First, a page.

What about moving to Canada? I hear a cute engineer if going to be moving there sometime in the near future!

        What you are going through right now is healthy. It is great you are looking inside yourself and can tell you are unhappy in the UK. Now the question is what kind of job will make you happy (writing maybe) and then where. You have had so many amazing experiences this year and being back home must be a let down. But maybe you can teach in a new country with many hot many and so many sausages and other meat by-products you won’t know what to do with them all!

  8. Ira says:

    Oh Tom, just consider this time as a downtime. Pretty sure things will turn out for the best, soon. And oh, there are plenty of fish in the sea. Have more sushi!!

  9. Sam says:

    I know this feeling well. I think giving yourself a deadline like that is a really good idea. Good luck!
    Sam just posted The Nazca Lines: A Mystery in the DesertMy Profile

  10. George says:

    Dear Tom!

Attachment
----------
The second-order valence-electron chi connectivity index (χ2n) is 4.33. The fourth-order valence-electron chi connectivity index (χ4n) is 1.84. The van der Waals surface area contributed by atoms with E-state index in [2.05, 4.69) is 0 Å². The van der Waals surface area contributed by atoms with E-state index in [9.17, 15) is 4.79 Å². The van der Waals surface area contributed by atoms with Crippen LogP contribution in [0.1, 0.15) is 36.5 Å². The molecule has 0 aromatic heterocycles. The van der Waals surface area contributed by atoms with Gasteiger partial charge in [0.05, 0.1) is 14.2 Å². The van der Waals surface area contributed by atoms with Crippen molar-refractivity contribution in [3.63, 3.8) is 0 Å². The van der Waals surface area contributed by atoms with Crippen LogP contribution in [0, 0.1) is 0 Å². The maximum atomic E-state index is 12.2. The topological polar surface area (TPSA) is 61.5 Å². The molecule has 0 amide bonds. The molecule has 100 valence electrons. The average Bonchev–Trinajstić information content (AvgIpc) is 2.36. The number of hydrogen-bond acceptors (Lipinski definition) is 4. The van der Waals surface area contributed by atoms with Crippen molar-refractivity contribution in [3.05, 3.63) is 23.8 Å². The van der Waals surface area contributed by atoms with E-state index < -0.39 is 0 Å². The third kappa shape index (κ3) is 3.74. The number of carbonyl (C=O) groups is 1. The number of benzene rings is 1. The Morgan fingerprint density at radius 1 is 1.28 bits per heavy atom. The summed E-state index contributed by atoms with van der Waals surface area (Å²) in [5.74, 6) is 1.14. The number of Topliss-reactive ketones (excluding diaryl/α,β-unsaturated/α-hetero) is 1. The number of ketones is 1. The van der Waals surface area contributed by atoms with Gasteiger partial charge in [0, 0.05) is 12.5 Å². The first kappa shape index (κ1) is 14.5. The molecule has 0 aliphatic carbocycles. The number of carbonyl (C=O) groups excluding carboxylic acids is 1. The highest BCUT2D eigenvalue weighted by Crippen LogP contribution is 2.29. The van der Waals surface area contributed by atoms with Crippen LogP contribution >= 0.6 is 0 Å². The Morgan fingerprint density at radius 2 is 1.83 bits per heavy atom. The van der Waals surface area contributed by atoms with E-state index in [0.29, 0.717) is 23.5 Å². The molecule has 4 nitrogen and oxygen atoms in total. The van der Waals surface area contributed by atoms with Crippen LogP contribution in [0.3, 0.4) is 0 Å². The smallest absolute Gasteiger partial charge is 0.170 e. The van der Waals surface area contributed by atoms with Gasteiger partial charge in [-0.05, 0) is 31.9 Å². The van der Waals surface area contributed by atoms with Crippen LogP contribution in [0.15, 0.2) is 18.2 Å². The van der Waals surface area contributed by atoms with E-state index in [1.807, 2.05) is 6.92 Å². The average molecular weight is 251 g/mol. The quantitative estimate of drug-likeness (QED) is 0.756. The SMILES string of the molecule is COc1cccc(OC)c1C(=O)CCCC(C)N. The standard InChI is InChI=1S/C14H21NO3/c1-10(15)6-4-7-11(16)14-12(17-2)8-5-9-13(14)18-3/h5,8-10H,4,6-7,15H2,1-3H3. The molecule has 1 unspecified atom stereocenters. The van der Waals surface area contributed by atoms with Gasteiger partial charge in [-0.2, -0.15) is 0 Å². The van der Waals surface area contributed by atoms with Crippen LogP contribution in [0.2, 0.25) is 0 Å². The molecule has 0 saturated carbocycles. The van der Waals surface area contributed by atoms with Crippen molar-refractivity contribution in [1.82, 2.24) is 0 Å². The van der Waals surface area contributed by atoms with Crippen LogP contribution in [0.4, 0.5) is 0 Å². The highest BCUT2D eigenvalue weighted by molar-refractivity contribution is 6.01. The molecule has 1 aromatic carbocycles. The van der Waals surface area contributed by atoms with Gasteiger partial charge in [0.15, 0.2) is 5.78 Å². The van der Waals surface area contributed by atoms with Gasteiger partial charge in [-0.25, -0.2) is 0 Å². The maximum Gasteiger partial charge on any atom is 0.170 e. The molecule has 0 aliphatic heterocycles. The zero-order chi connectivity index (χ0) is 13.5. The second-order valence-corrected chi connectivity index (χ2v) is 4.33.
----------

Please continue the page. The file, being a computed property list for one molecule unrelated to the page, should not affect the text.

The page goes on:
People like this guy exists everywhere! I don’t think that your place is the one to blame. By the way you described your conversation with him I assume that he was questioning if you were “up to his standards”. In a way I felt like he was questioning “Are you as good as I am? Or do you have any intention of becoming someone like me?”. Which is rather sad, right? What I find it funny is that this happened after spending quite some quality time together. But I am pretty much sure that there are tons of good looking english guys out there that would make you feel more than welcome to be back home!
    I am cheering for you, whatever decision you decide to make! :)